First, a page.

Martin FOUILLEUL's thesis defence

A Temporal Programming Environment for Live Shows and Art Installations

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Martin Fouilleul, PhD student in the Musical Representations team of IRCAM-STMS (Ircam, Sorbonne University, CNRS, Ministry of Culture), and École doctorale Informatique, télécommunications et électronique de Paris will defend his thesis "A Temporal Programming Environment for Live Shows and Art Installations" on Thursday, January 12 at 2:00 pm in Salle Stravinsky at Ircam.

Before the jury composed of:

Miller Puckette, University of California San Diego, rapporteur
Tanguy Risset, CITI-INRIA, Insa Lyon, rapporteur
Myriam Desainte-Catherine, LaBRI, Université de Bordeaux, examinator
Jean-Pierre Briot, LIP6, Sorbonne Université - CNRS, examinator
Yann Orlarey, GRAME Centre National de Création Musicale, examinator
Jean Bresson,  Ircam - Ableton Berlin, thesis director
Jean-Louis Giavitto, Ircam - CNRS, thesis supervisor

This event can also be followed on the Ircam YouTube channel: https://youtu.be/8X_Exp4-myM

Resume:

A Temporal Programming Environment for Live Shows and Art Installations

Temporality is a critical aspect of live shows and art installations. Technical artifacts and processes participate in a rich network of temporal interactions with the human performers and/or the audience. In this context, technicians and artists need tools to plan and control the temporal scenarios of their show or installation.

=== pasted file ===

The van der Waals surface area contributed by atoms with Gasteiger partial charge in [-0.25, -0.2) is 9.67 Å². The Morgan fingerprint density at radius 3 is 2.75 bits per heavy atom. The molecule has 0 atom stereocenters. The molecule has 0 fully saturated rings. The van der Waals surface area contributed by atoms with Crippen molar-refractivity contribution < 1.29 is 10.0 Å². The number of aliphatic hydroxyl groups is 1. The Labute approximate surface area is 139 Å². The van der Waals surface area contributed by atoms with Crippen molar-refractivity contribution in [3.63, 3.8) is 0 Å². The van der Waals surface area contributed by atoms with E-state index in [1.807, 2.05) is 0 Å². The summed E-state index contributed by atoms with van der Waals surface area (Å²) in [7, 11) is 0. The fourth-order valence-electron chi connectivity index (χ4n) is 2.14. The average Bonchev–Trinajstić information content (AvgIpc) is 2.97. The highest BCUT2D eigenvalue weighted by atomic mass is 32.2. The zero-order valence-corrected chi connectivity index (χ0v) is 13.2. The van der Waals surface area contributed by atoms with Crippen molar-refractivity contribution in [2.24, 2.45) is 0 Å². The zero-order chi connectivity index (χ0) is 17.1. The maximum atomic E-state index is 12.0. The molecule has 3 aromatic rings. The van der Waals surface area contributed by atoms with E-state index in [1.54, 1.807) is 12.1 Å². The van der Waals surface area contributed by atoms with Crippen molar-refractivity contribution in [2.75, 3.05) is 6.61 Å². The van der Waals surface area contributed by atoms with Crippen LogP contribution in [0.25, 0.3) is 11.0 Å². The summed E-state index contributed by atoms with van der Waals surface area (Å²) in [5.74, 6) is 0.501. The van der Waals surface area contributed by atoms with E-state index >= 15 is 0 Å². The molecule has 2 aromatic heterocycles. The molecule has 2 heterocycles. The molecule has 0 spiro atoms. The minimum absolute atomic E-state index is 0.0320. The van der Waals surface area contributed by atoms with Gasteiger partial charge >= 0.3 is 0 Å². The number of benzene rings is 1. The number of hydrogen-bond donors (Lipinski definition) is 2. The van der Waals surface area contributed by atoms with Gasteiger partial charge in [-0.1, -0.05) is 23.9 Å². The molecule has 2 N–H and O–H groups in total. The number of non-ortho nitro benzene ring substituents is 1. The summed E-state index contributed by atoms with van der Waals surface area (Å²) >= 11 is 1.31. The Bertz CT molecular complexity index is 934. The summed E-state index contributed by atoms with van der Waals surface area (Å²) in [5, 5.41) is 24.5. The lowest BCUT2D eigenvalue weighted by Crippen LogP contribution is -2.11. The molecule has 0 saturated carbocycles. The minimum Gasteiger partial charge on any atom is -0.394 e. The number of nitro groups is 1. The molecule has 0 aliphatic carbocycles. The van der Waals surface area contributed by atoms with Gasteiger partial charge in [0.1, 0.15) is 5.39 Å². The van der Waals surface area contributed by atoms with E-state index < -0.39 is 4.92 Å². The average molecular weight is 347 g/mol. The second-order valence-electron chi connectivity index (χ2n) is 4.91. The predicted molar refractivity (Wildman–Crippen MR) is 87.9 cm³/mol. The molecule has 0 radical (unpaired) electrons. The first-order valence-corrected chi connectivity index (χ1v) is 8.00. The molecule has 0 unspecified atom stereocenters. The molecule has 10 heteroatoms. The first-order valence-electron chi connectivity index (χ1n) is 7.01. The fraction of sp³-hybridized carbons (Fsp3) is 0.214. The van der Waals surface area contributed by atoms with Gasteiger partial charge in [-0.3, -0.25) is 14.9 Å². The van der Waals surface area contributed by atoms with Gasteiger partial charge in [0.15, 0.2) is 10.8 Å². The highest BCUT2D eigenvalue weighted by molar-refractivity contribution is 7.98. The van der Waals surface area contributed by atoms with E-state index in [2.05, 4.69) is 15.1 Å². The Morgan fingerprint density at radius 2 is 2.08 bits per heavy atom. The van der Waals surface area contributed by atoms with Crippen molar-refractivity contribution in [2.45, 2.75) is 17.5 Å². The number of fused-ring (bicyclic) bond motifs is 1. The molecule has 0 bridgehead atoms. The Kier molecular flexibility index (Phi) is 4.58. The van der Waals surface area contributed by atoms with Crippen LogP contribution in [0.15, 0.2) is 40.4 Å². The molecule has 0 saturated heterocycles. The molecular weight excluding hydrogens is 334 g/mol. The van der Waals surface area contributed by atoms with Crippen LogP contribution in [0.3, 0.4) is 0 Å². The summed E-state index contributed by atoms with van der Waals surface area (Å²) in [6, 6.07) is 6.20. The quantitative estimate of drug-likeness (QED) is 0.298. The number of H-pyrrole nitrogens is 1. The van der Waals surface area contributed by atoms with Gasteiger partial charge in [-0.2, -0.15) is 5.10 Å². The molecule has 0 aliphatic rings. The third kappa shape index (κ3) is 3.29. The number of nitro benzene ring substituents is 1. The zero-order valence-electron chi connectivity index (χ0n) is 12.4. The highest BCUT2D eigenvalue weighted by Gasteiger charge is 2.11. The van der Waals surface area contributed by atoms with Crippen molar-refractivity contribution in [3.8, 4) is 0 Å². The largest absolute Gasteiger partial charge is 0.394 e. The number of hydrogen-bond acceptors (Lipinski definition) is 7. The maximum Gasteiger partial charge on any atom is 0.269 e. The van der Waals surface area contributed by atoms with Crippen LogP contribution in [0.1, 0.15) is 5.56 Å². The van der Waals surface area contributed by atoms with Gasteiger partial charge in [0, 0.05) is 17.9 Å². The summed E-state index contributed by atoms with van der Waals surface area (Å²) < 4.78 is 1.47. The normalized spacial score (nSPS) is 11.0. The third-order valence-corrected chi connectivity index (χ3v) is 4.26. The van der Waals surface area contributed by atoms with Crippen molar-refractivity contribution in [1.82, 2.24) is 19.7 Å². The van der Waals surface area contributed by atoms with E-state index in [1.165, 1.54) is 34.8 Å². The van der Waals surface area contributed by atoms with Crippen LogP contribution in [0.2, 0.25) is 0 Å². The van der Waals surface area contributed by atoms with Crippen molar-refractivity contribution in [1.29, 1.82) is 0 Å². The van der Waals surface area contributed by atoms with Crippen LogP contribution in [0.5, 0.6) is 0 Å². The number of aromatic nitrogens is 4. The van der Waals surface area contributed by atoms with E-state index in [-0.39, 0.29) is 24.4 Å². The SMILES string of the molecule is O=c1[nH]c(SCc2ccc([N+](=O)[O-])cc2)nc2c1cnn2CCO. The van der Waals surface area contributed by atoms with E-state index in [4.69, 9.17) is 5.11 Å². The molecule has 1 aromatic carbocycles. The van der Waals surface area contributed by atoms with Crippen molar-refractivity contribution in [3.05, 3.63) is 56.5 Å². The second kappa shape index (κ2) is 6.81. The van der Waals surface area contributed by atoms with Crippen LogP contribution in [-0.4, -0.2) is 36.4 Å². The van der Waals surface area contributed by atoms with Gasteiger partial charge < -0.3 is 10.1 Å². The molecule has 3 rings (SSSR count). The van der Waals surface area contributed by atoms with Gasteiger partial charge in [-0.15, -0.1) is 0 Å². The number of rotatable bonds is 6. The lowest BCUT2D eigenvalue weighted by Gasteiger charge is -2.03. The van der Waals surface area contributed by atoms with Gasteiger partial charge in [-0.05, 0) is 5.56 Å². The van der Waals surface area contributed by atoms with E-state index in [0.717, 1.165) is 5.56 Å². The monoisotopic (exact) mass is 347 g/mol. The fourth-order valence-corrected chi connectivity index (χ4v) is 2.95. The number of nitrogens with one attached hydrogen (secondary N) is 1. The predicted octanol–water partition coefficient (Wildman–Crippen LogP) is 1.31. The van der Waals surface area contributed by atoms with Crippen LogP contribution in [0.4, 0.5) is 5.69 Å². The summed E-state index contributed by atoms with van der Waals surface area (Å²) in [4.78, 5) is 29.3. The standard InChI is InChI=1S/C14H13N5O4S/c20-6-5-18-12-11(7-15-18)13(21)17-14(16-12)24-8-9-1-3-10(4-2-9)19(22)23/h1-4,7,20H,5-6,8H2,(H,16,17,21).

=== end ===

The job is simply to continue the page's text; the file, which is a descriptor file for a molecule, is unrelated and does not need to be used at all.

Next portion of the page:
In this work we present Quadrant, a programming environment for designing and performing temporal scenarios. Such scenarios can be used to drive various technical aspects of live shows and art installations, such as audio and video playback, lights, or mechatronics. We explore an hybrid approach aimed at bridging the gap between a programming language and a show controller. Our environment features a structure editor operating on a syntax tree that combines textual tokens and user interface widgets. This allows specifying scenarios algorithmically using a domain specific language, while expressing continuous time transformations using graphical curves.
Quadrant uses an imperative synchronous language to express concurrent polytemporal scenarios. Scenarios are compiled on-the-fly into a bytecode that is run by a virtual machine. A temporal cooperative scheduler organizes the execution of concurrent flows of that bytecode along multiple time axes, using abstract dates and delays, much like a score uses symbolic positions and durations (e.g. bars and beats) to describe musical time. Abstract time is ultimately mapped onto wall-clock time through the use of time transformations, specified as tempo curves, for which we provide a formalism in terms of differential equations on symbolic position. Tempo curves can be built from cubic Bézier curves.
The virtual machine feeds back execution informations to the structure editor, which displays that information by highlighting executed statements and displaying progress wheels and status icons directly in the code. This allows an operator to easily monitor the progression and the temporality of the scenarios.

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